The societal response to the pandemic as we enter the month of May is transforming each and every one of us. Like many doctors, I have dedicated my life’s work to understanding health and how we can do our best with the resources available to treat disease and support health. Unlike most doctors, I chose Naturopathic medical school due to its open acknowledgement of the many traditions of treating disease from around the world.
In this article, I hope to shed light on the situation of our global health that you may find helpful and empowering to your daily choices.
Part 1: The truth will set you free...
There is no viewpoint of absolute truth we are able to agree upon as a community for the appropriate response to this pandemic. Medical experts and political authorities around the world have widely varying viewpoints in terms of what is really going on today.
Most medical systems in the US focus their education on pharmaceutical drugs as the only resource for health, and a narrowed lens on science from what the American Medical Association integrates as relevant information. Naturopathic medical training is a systems-based approach to health as opposed the allopathic reductionist lens. This boils down to even such notions as germ theory. Consider the example of 2 different viewpoints; you walk into a farm and see an overcrowded population of animals living without adequate air circulation, inappropriate food and contaminated water. You then learn from the farmer that there is an illness destroying his crop. From a germ theory perspective, we focus on the organism that’s the problem for the health of the farm animals. From a systems perspective, we look at the environment from which it comes to see if there are factors of dis~ease in the population that should be addressed. Both systems are valuable but we cannot resolve the problem entirely until the environment has been addressed.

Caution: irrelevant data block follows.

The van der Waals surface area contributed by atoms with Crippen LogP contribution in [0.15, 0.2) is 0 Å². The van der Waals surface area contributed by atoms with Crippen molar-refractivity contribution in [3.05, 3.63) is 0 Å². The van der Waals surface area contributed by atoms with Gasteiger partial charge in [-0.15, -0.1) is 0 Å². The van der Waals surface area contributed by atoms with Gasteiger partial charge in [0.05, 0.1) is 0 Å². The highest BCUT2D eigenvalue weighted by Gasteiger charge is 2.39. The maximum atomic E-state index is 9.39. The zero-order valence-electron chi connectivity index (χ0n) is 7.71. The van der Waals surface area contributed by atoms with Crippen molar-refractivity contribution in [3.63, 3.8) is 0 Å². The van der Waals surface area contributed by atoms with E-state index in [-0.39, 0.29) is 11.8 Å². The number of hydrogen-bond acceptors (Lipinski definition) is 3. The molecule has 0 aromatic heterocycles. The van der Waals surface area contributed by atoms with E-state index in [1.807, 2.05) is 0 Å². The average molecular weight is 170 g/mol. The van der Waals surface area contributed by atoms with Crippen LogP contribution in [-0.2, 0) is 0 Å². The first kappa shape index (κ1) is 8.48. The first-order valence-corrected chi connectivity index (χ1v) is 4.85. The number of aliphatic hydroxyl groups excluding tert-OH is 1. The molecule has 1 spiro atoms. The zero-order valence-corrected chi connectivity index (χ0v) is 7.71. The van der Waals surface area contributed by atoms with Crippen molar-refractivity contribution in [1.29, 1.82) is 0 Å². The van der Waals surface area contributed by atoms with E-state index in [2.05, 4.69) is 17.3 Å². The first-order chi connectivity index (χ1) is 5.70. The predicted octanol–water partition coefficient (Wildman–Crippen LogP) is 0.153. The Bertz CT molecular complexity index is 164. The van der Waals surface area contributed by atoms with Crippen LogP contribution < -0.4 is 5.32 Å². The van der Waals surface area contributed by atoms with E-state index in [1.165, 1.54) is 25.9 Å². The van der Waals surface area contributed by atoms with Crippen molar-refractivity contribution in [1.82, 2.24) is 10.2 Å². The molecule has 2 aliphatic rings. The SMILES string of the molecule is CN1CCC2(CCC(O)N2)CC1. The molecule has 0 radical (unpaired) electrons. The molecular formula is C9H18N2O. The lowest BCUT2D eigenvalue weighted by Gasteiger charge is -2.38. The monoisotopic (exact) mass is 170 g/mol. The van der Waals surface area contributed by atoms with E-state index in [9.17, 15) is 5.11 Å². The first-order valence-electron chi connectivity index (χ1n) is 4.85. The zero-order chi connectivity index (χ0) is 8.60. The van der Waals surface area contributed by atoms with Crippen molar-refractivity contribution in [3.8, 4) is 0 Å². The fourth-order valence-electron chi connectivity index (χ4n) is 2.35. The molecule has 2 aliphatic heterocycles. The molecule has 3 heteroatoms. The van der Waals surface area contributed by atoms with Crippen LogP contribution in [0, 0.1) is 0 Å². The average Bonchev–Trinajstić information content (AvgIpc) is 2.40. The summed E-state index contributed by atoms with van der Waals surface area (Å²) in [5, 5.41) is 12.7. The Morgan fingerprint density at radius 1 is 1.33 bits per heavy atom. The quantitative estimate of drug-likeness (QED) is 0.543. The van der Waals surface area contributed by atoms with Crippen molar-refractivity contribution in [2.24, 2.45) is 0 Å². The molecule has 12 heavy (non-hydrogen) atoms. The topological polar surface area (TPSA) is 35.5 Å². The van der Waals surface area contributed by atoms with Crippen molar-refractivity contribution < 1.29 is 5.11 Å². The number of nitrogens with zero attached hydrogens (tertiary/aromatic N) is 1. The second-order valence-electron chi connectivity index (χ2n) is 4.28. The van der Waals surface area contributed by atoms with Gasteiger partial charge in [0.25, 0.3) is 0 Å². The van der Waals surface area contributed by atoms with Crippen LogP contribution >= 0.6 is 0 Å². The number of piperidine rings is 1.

Naturopathic and integrative systems of medicine seek verification for our theories from nature. Our concepts for treating disease must parallel the observations that are made of other biological systems. We endeavor to seek out the cause of health imbalance as opposed to just its expression in order to address that as the core. Once the germ is identified, we have to look to explore how it came to be to understand why it exists and how we can heal the whole system. If our new ideas on health and disease are incongruent with what ancient traditions utilized for generations of supporting health, then we are prompted to look deeper, because we may not be seeing the whole picture.
There is a great deal of conflicting data in the world today about this pandemic. We know it is an aggressive virus and behaves differently that other viruses that we’re more accustomed to seeing. Whether our current health threats are something manufactured out of the incessant curiosity of humans whatever their intent may be, or the result of a natural evolution out of a diseased human and animal relationship is in some ways insignificant to how our bodies must respond.
Here’s what I think is really helpful to understand: